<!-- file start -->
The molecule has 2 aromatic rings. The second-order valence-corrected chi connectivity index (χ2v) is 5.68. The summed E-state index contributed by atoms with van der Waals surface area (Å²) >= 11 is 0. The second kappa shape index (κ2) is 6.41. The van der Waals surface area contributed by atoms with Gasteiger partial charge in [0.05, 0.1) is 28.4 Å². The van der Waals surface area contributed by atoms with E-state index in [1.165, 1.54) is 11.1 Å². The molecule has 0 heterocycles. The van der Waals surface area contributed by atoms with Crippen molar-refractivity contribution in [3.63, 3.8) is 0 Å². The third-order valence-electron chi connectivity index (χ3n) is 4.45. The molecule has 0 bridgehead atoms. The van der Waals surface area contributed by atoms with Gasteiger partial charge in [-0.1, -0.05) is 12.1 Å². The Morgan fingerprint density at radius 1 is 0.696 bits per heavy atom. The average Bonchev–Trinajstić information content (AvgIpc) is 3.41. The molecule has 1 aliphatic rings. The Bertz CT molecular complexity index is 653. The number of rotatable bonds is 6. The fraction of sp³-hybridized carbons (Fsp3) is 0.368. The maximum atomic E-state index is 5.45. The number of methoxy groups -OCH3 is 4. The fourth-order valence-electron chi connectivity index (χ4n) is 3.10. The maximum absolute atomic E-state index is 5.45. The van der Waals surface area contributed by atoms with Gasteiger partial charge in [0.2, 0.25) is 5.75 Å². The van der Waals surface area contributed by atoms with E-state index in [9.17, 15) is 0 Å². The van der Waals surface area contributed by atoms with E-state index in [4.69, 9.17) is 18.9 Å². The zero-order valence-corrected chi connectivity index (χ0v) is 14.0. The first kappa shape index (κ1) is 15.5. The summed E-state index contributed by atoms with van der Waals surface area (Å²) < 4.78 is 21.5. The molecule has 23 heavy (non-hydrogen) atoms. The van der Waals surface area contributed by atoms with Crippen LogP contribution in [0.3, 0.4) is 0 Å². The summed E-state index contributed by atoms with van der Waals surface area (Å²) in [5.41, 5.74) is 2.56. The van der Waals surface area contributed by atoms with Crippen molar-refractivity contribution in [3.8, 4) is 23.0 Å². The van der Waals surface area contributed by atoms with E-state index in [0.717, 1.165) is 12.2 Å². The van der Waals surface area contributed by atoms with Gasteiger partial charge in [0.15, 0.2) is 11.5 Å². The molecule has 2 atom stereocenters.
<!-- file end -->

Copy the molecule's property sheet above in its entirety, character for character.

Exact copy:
The molecule has 2 aromatic rings. The second-order valence-corrected chi connectivity index (χ2v) is 5.68. The summed E-state index contributed by atoms with van der Waals surface area (Å²) >= 11 is 0. The second kappa shape index (κ2) is 6.41. The van der Waals surface area contributed by atoms with Gasteiger partial charge in [0.05, 0.1) is 28.4 Å². The van der Waals surface area contributed by atoms with E-state index in [1.165, 1.54) is 11.1 Å². The molecule has 0 heterocycles. The van der Waals surface area contributed by atoms with Crippen molar-refractivity contribution in [3.63, 3.8) is 0 Å². The third-order valence-electron chi connectivity index (χ3n) is 4.45. The molecule has 0 bridgehead atoms. The van der Waals surface area contributed by atoms with Gasteiger partial charge in [-0.1, -0.05) is 12.1 Å². The Morgan fingerprint density at radius 1 is 0.696 bits per heavy atom. The average Bonchev–Trinajstić information content (AvgIpc) is 3.41. The molecule has 1 aliphatic rings. The Bertz CT molecular complexity index is 653. The number of rotatable bonds is 6. The fraction of sp³-hybridized carbons (Fsp3) is 0.368. The maximum atomic E-state index is 5.45. The number of methoxy groups -OCH3 is 4. The fourth-order valence-electron chi connectivity index (χ4n) is 3.10. The maximum absolute atomic E-state index is 5.45. The van der Waals surface area contributed by atoms with Gasteiger partial charge in [0.2, 0.25) is 5.75 Å². The van der Waals surface area contributed by atoms with E-state index in [9.17, 15) is 0 Å². The van der Waals surface area contributed by atoms with E-state index in [4.69, 9.17) is 18.9 Å². The zero-order valence-corrected chi connectivity index (χ0v) is 14.0. The first kappa shape index (κ1) is 15.5. The summed E-state index contributed by atoms with van der Waals surface area (Å²) < 4.78 is 21.5. The molecule has 23 heavy (non-hydrogen) atoms. The van der Waals surface area contributed by atoms with Crippen LogP contribution in [0.3, 0.4) is 0 Å². The summed E-state index contributed by atoms with van der Waals surface area (Å²) in [5.41, 5.74) is 2.56. The van der Waals surface area contributed by atoms with Crippen molar-refractivity contribution in [3.8, 4) is 23.0 Å². The van der Waals surface area contributed by atoms with E-state index in [0.717, 1.165) is 12.2 Å². The van der Waals surface area contributed by atoms with Gasteiger partial charge in [0.15, 0.2) is 11.5 Å². The molecule has 2 atom stereocenters.